Few of the informants had previously reflected on care robots. Therefore, the focus group format was particularly suitable, as the group dynamics assisted the informants to actively clarify their perceptions. The group homogeneity may have been a limitation, since diversity in the composition of the group may enhance discussion. However, there was an overwhelming risk of informants being inhibited by hierarchical structures or interdependence between, for example, the caregivers and care service managers, had the groups been heterogeneous. During the focus group discussions, the informants watched a video clip and viewed pictures of various examples of care robots instead of being directly confronted with the technology. According to Woods et al. [79], videotaped trials have potential as a technique for testing human–robot interactions. In the current study, the video clips gave an opportunity to show various examples of care robots, which was necessary since most of the informants lacked knowledge in the field, and it was essential that they had a common and accurate picture of what kind of technology the focus group discussion referred to. One can argue that the perceptions could vary depending on which care robots the video clip and pictures referred to; however, a variety of pictures was presented, showing examples of care robots providing support in daily tasks, communication, monitoring behaviours and companionship.

One measure to ensure the trustworthiness of the study was that the focus group discussions were conducted by a moderator and assistant moderator and followed an interview guide constructed in collaboration with all the involved researchers. All the researchers were also involved in the manuscript preparation and contributed to achieving confidence in the truth of the data and their interpretation [80].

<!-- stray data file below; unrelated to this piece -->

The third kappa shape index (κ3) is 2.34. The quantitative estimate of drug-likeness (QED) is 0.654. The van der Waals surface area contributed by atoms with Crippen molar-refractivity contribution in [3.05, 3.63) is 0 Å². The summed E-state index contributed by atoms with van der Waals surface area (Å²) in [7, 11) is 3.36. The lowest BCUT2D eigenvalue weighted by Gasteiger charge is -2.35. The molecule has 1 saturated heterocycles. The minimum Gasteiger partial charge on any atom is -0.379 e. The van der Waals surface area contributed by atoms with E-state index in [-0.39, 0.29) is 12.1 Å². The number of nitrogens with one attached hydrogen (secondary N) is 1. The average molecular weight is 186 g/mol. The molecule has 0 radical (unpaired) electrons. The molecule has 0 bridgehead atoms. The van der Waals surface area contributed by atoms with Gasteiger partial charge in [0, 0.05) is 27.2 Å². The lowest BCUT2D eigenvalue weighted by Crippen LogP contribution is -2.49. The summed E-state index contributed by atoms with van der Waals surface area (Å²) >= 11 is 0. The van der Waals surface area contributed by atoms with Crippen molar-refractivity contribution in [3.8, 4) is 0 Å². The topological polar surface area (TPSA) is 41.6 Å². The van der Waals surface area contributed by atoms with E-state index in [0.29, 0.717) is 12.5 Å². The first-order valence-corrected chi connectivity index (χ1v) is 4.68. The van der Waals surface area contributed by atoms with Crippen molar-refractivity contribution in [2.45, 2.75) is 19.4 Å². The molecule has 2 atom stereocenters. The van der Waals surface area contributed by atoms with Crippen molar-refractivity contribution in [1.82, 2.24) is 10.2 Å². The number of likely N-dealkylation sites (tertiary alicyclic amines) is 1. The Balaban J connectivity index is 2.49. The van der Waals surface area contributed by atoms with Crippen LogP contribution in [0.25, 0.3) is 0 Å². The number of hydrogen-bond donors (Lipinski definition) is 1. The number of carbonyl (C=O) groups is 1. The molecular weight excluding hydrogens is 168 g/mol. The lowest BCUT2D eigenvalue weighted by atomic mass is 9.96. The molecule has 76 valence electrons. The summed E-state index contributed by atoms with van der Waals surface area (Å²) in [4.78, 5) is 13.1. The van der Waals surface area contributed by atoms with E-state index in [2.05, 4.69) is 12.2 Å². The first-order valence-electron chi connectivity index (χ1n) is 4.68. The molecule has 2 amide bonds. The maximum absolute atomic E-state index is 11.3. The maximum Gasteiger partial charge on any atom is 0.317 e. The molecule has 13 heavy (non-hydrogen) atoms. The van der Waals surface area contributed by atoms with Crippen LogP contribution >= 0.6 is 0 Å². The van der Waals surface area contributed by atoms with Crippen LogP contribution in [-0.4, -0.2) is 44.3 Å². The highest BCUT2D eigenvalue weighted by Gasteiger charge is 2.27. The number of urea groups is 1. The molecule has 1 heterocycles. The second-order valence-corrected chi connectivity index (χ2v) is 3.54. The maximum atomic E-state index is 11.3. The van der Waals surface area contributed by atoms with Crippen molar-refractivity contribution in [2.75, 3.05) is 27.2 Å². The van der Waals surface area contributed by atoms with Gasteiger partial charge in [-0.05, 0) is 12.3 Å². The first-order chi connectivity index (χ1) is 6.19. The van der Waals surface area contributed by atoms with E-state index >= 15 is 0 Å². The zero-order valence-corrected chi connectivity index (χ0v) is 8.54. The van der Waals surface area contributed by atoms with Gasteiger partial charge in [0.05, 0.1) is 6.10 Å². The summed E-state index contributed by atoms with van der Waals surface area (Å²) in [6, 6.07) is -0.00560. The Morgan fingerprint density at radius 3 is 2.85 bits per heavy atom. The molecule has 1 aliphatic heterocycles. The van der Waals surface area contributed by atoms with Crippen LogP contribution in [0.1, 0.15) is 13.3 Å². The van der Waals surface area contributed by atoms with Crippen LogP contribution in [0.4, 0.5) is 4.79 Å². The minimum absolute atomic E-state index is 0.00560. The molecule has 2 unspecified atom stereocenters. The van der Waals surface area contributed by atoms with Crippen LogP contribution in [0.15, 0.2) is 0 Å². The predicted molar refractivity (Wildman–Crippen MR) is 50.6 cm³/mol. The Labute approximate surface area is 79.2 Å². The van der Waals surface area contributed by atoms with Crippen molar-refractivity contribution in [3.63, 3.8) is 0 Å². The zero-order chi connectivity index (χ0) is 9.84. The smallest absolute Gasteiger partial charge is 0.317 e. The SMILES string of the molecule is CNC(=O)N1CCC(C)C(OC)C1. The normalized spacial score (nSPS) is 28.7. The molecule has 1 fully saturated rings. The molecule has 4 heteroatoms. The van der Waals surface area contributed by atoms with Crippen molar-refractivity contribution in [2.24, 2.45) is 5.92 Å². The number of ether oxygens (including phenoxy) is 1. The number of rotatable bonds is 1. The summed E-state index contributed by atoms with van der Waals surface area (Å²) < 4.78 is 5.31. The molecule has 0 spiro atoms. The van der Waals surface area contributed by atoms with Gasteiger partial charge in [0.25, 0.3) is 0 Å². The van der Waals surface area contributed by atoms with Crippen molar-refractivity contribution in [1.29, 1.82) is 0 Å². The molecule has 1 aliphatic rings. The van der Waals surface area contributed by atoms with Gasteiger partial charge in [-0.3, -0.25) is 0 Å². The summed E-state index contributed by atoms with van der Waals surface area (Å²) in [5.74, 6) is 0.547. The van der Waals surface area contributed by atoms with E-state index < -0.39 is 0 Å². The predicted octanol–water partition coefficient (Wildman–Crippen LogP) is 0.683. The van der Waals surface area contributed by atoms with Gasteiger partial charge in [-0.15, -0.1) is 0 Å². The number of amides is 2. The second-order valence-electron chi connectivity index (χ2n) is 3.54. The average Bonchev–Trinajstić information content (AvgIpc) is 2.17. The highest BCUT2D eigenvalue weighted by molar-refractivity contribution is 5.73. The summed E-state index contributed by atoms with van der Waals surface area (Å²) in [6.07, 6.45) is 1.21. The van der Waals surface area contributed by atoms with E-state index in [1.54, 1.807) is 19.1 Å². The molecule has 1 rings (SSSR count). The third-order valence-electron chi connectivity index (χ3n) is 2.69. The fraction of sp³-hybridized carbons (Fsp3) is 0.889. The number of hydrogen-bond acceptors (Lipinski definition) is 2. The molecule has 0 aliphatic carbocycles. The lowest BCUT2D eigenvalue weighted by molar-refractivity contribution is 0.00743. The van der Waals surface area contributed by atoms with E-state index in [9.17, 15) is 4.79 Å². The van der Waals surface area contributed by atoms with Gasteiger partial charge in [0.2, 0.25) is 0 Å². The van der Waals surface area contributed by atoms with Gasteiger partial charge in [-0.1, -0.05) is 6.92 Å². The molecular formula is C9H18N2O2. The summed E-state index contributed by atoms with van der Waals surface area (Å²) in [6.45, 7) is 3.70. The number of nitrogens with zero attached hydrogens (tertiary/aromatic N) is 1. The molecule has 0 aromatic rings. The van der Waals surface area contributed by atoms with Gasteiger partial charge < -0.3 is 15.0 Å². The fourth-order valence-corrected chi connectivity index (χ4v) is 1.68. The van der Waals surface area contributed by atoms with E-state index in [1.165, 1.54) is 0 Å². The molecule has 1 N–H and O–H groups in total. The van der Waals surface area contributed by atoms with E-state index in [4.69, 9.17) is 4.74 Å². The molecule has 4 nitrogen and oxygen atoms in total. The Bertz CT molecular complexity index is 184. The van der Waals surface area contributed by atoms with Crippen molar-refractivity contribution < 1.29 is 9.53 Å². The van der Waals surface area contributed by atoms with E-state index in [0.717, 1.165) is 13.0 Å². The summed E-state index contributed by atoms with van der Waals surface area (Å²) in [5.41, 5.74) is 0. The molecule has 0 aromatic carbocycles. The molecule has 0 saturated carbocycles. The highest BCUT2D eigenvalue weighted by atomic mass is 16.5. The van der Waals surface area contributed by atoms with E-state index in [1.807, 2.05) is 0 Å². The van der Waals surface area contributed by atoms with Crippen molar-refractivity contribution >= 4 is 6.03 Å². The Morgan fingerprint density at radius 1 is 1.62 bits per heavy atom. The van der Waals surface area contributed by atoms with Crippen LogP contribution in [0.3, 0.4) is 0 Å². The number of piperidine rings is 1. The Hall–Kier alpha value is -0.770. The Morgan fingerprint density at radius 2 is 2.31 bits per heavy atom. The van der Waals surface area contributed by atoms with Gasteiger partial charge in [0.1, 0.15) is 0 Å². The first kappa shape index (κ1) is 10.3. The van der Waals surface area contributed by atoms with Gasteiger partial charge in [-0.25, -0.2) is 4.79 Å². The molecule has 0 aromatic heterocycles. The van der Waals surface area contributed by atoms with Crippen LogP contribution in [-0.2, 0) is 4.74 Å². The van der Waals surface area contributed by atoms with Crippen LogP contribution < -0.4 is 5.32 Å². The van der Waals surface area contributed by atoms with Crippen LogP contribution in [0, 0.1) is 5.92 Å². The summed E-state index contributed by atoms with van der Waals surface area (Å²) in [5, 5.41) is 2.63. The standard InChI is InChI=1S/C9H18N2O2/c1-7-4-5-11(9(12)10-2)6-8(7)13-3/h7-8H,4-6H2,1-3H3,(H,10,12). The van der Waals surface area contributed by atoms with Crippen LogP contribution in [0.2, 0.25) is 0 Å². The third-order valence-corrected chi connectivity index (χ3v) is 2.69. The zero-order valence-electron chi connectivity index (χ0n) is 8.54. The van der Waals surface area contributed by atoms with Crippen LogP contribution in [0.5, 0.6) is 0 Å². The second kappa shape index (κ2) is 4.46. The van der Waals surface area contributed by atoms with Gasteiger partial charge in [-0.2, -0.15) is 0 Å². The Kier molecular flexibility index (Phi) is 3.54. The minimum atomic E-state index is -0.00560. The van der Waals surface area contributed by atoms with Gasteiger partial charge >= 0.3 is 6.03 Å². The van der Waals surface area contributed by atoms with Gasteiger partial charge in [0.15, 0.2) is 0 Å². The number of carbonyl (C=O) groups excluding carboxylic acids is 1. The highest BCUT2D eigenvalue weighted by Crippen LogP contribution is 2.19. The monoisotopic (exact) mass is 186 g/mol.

Conclusion and Clinical Impact

The need for CRO is general in society. If knowledge in the field is lacking, it is nearly impossible to know what to ask for or seek information about. Lack of knowledge also easily creates false impressions concerning robots’ capabilities and risks. Therefore, introducing CRO must be founded on an agile implementation plan for care robots, having a basis in trustworthy knowledge and information and respecting the individual’s wishes. This also requires an ethical management structure when care robots are offered to people having reduced decision-making ability (dementia, cognitive impairment) and raises the issue of who then should make the decision. The professional caregivers also require extensive CRO based on their key role as users, providers and instructors of care robots in elder care, tasks they appear to be relatively unprepared for.

The mapping of the What, Who/Whom and How aspects of CRO offers a foundation for the creation of CRO models, which might facilitate structured and goal-oriented CRO strategies. The map provides an overall understanding of the potential users’ perspectives. It thereby offers a compilation of aspects to consider when seeking to increase the knowledge, understanding and conceptualisation of care robots in elder care; the What aspect, addressing general basic knowledge needs and the processing of those into practice; the Who/Whom aspect, focusing on the recipients and actors of CRO; and finally, the How aspect, proposing actual CRO activities.

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Acknowledgements

Open access funding provided by Mälardalen University. We cordially thank all informants, who generously shared their experiences and thoughts about welfare technology and care robots. This study was supported by the ORIENT project under JTC 2017 launched by JPI MYBL. The support of JPI MYBL and the national funders within the JPI MYBL framework is gratefully acknowledged (Award No. 2017-02300 by Forte, Sweden; Award No. 16SV7954 by the Federal Ministry of Education and Research, Germany, and Award No. 318837 by the Academy of Finland).

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Correspondence to Rose-Marie Johansson-Pajala.

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Johansson-Pajala, R., Thommes, K., Hoppe, J.A. et al. Care Robot Orientation: What, Who and How? Potential Users’ Perceptions. Int J of Soc Robotics (2020). https://doi.org/10.1007/s12369-020-00619-y

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Keywords

  • Care robots
  • Focus group
  • Older adults
  • Orientation
  • Qualitative research
  • Welfare technology